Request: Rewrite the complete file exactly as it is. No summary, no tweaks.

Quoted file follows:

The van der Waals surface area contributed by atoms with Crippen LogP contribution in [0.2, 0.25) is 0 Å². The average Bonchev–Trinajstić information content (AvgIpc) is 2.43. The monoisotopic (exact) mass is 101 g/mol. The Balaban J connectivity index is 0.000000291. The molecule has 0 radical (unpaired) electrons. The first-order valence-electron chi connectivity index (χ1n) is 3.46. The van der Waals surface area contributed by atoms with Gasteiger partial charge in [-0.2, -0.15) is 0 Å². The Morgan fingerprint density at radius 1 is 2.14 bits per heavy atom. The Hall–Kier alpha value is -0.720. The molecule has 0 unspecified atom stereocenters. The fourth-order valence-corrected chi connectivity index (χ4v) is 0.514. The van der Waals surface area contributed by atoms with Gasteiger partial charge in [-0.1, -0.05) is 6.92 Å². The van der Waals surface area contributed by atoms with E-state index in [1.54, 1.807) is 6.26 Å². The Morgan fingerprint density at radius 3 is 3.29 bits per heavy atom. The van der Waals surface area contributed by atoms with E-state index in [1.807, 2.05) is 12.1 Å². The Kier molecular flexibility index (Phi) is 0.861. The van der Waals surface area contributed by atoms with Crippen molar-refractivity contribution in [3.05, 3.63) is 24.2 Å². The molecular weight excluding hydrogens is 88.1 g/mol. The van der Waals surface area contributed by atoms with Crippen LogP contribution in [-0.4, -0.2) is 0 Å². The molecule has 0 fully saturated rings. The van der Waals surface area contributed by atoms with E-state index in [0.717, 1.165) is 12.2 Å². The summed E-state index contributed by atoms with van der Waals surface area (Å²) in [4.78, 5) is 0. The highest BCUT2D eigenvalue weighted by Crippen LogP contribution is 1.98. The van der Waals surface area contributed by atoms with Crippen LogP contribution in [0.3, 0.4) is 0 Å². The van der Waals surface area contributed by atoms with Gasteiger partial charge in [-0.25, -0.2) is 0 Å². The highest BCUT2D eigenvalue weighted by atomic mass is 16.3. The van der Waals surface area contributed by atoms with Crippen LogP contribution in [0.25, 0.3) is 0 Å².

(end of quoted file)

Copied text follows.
The van der Waals surface area contributed by atoms with Crippen LogP contribution in [0.2, 0.25) is 0 Å². The average Bonchev–Trinajstić information content (AvgIpc) is 2.43. The monoisotopic (exact) mass is 101 g/mol. The Balaban J connectivity index is 0.000000291. The molecule has 0 radical (unpaired) electrons. The first-order valence-electron chi connectivity index (χ1n) is 3.46. The van der Waals surface area contributed by atoms with Gasteiger partial charge in [-0.2, -0.15) is 0 Å². The Morgan fingerprint density at radius 1 is 2.14 bits per heavy atom. The Hall–Kier alpha value is -0.720. The molecule has 0 unspecified atom stereocenters. The fourth-order valence-corrected chi connectivity index (χ4v) is 0.514. The van der Waals surface area contributed by atoms with Gasteiger partial charge in [-0.1, -0.05) is 6.92 Å². The van der Waals surface area contributed by atoms with E-state index in [1.54, 1.807) is 6.26 Å². The Morgan fingerprint density at radius 3 is 3.29 bits per heavy atom. The van der Waals surface area contributed by atoms with E-state index in [1.807, 2.05) is 12.1 Å². The Kier molecular flexibility index (Phi) is 0.861. The van der Waals surface area contributed by atoms with Crippen molar-refractivity contribution in [3.05, 3.63) is 24.2 Å². The molecular weight excluding hydrogens is 88.1 g/mol. The van der Waals surface area contributed by atoms with Crippen LogP contribution in [-0.4, -0.2) is 0 Å². The molecule has 0 fully saturated rings. The van der Waals surface area contributed by atoms with E-state index in [0.717, 1.165) is 12.2 Å². The summed E-state index contributed by atoms with van der Waals surface area (Å²) in [4.78, 5) is 0. The highest BCUT2D eigenvalue weighted by Crippen LogP contribution is 1.98. The van der Waals surface area contributed by atoms with Crippen LogP contribution in [0.3, 0.4) is 0 Å². The van der Waals surface area contributed by atoms with Gasteiger partial charge in [-0.25, -0.2) is 0 Å². The highest BCUT2D eigenvalue weighted by atomic mass is 16.3. The van der Waals surface area contributed by atoms with Crippen LogP contribution in [0.25, 0.3) is 0 Å².